|Scientific Name||Avena fatua|
|Common Names||English: (Spring) wild oat; German: Flughafer; French: Folle avoine|
|Description||Annual panicle grass.|
Dense panicle, spikelets with 0-1 awn, florets (seeds) do not readily separate and shed.
The youngest leaf is rolled, leaf blades colored dark green, up to 40 cm (15.75 inch) and 4 - 18 mm (0.16 - 0.71 inch) wide.
Erect, plant height from 40 to 150 cm (15.75 - 59.05 inch).
The membranous ligule is up to 6 mm (0.24 inch) long, often irregularly toothed (dentate, fringed).
Sheaths smooth or slightly hairy, especially in younger plants.
Leaves are left screwed.
Loose, open panicle with 2-3-flowered pedicelled spikelets. Lemmas end in 2 small teeth, 2-3 awns arising from the back, mostly dark-colored, bent and 3-4 cm (1.18 - 1.57 inch) long. Each of the 2-3 florets has an oval abscission scar at its base, causing them to fall separately.
The grains are 6-8 mm (0.24 - 0.31 inch) long, rust-colored.
The main flush occurs in (early) spring. The seeds have little frost tolerance, the dormancy is broken during the summer at high temperatures. Main emergence happens from up to 10 cm (3.93 inch) soil depth, but occurs at low rates also much deeper soil layers.
Viability of Seeds
Short living in soil (2-3 years).
Up to 100 seeds per plant. The seed production declines with increasing crop competition.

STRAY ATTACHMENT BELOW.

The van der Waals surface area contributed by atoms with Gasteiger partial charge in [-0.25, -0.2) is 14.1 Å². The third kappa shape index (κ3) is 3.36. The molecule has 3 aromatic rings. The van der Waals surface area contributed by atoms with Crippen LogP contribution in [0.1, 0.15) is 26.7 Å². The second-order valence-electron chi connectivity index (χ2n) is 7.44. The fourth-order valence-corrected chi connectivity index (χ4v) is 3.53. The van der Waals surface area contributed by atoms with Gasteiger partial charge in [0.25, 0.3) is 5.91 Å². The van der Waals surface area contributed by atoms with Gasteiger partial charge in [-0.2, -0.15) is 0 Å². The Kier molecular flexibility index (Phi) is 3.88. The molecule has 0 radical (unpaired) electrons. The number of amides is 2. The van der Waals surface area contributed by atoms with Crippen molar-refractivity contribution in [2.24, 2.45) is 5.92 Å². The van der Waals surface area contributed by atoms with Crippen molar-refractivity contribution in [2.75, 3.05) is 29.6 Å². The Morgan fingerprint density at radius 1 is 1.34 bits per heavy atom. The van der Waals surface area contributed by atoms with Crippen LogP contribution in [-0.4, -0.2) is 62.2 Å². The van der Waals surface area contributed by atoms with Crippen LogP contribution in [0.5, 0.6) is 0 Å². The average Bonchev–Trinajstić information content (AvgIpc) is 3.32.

Avena fatua is a cosmopolitan grass.
Wild oat prefers most soils, like heavy, light, acid and alkaline, but is particularly troublesome in cereals on heavy soil.
Additional Crop Information
Other cereals, sugar beets.
Wild oat is widely distributed in North America and Australia (A. fatua and A. sterilis), in Europe mostly A. fatua, in Africa mostly A. sterilis. It is widespread in spring wheat production and due to its very high growth rate it greatly reduces yield. Because it develops similar to wheat, it is very competitive; only 5 plants/ha (2 plants/a.) are tolerated on wheat seed propagation fields. Infested wheat seed is difficult to clean.
Useful non-chemical contribution to Integrated Weed Management
Sowing clean crop seeds, stubble cultivation induces wild oat germination, deep soil tillage in winter results in seed mortality due to fatal germination and rotating with winter annual crop or forage crops mainly in areas with high infestation rates may control the weed.
Most effectively controlled with ACCase inhibitors (fops and dims) or ALS inhibitors. However, resistance against both modes of action used by different classes of active substances marks an increasing challenge.
Choose directly from Category
Search directly for a particular pest
Search directly for a particular disease
Search directly for a particular weed